We have all seen Canberra’s many modernist buildings, but how well do we know the stories behind them?
This is the premise of Roger Benjamin’s tribute to his childhood home, the Round House in Deakin – one of Canberra’s most iconic mid-century modern buildings, designed by Czech architect Alex Jelinek in 1956.
Mr Benjamin will be giving a tour of the Benjamin House and drawing on his new book, Growing up Modern: Canberra’s Round House and Jelinek on 13 April as part of this month’s Canberra and Region Heritage Festival being organised by Canberra Modern.
Canberra Modern is a small team of heritage and design experts who organise events showcasing the city’s mid-century modern architecture to protect and better educate Canberrans about these important spaces and their history.
The Canberra Modern team are hosting several other events for this year’s Heritage Festival, including tours of Manning Clark House in Forrest and an exhibition of miniature-scale architectural models of iconic modernist buildings.
Canberra Modern was created in 2017 by co-founders Amy Jarvis and Edwina Jams as an “event-based advocacy platform” designed to “engage Canberrans and those beyond with this iconic part of our heritage”.
As Amy explained, the post-war era was an “exciting phase in Canberra’s history”, and a period of “optimism and bravery” as investment poured into developing the city as we know it today.
It was a time when “government funding and optimism came together to let architects have free reign”, creating some of Australia’s most interesting and experimental architecture.
However, this period of Canberra’s history has often been neglected, leaving the stories of the Benjamin House and others like it still unfamiliar to many locals.
“Canberra hasn’t been able to sell that story,” Amy said.
“[The buildings are] well within living memory, so people haven’t quite got their head around them being significant yet.
This has resulted in many buildings being “lost, demolished or unsympathetically refurbished”, making it even more important that those still standing are preserved to tell the tale for years to come.
There remains a misconception that modern buildings are not of historical importance because they are relatively new, even though they originate from one of the most important periods of Canberra’s development.
Amy and Edwina are hoping to challenge that through their events.
“A lot of people think Canberra is young,” Amy said. “When I tell people I work in heritage conservation, people say, ‘What heritage?'”
As a result, the history of buildings like the Benjamin House is still untold.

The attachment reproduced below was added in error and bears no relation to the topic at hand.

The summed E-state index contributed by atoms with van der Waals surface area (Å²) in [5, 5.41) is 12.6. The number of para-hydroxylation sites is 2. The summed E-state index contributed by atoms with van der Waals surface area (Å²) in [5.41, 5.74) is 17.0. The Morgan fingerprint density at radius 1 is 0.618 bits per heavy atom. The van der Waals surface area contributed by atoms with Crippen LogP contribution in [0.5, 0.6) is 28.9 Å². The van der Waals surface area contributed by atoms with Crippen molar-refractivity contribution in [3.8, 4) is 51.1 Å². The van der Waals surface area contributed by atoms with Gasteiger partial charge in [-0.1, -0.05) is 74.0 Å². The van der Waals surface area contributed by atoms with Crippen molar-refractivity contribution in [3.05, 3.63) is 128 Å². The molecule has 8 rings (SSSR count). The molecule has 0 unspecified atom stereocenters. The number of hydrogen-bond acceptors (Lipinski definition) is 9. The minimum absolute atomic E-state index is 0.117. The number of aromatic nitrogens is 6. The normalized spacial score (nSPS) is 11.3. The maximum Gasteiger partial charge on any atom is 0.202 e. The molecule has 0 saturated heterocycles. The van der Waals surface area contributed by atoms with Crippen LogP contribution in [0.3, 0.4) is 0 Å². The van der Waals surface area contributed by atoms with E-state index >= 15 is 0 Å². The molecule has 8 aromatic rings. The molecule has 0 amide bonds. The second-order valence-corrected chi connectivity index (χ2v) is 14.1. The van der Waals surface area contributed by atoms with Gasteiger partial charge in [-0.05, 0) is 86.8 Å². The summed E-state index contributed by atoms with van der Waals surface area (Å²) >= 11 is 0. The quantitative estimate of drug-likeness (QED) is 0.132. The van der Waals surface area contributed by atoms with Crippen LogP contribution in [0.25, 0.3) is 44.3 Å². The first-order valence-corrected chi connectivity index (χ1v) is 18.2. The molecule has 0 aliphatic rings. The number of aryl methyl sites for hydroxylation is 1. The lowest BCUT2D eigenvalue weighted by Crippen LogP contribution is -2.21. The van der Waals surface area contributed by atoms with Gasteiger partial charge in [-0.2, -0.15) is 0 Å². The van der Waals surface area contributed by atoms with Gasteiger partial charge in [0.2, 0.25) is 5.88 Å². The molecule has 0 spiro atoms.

“We get wrapped up with Canberra being a political capital and we lose sight of it from an aesthetic and architectural point of view,” she added, saying people need to “look past the roundabouts and the politicians” to consider another side of the city’s history.
Thursday’s event, Growing up Modern at Canberra’s Round House with Roger Benjamin, will take visitors through his childhood home and the stories of the people who created it.
The house was commissioned by Roger’s parents, ANU Professor Bruce Benjamin and his wife Audrey, a writer and environmental activist.
“The ANU was an amazing magnet that pulled people to Canberra,” Amy said.
“Academics had come from around the world with an ambition to live in modern homes in a modern city.”
Its designer, Alex Jelinek, migrated from Czechoslovakia to Australia in 1950. He had previously studied modernist architecture in Prague, but initially arrived in Melbourne on a labour contract. He later met and began a relationship with artist Lina Bryans, Bruce Benjamin’s second cousin. It was this family connection that brought Jelinek’s first commission.
The circular house at 10 Gawler Crescent in Deakin is “the epitome of experimental architecture” that was being pioneered at the time, with large glass windows, mahogany beams and asymmetrical rooms creating a geometric effect.
It was notable for its spiral plan, which exemplified the “mid-century idea of experimentation and almost craziness”, while still being a liveable family home, where Roger Benjamin grew up and later raised his own family after buying back the house for himself.
Amy hopes the upcoming tour will help people learn more about Canberra’s iconic mid-century buildings and inspire more curiosity about their stories.
“It’s iconic for people who drive past the house … People always wonder about it and think what an unusual place.”
“The idea of giving people access to these places [is] really important to us.”
Growing up Modern at Canberra’s Round House with Roger Benjamin is sold out, but Canberra Modern is running other events for the Heritage Festival. Tickets and details of the events can be found on its website.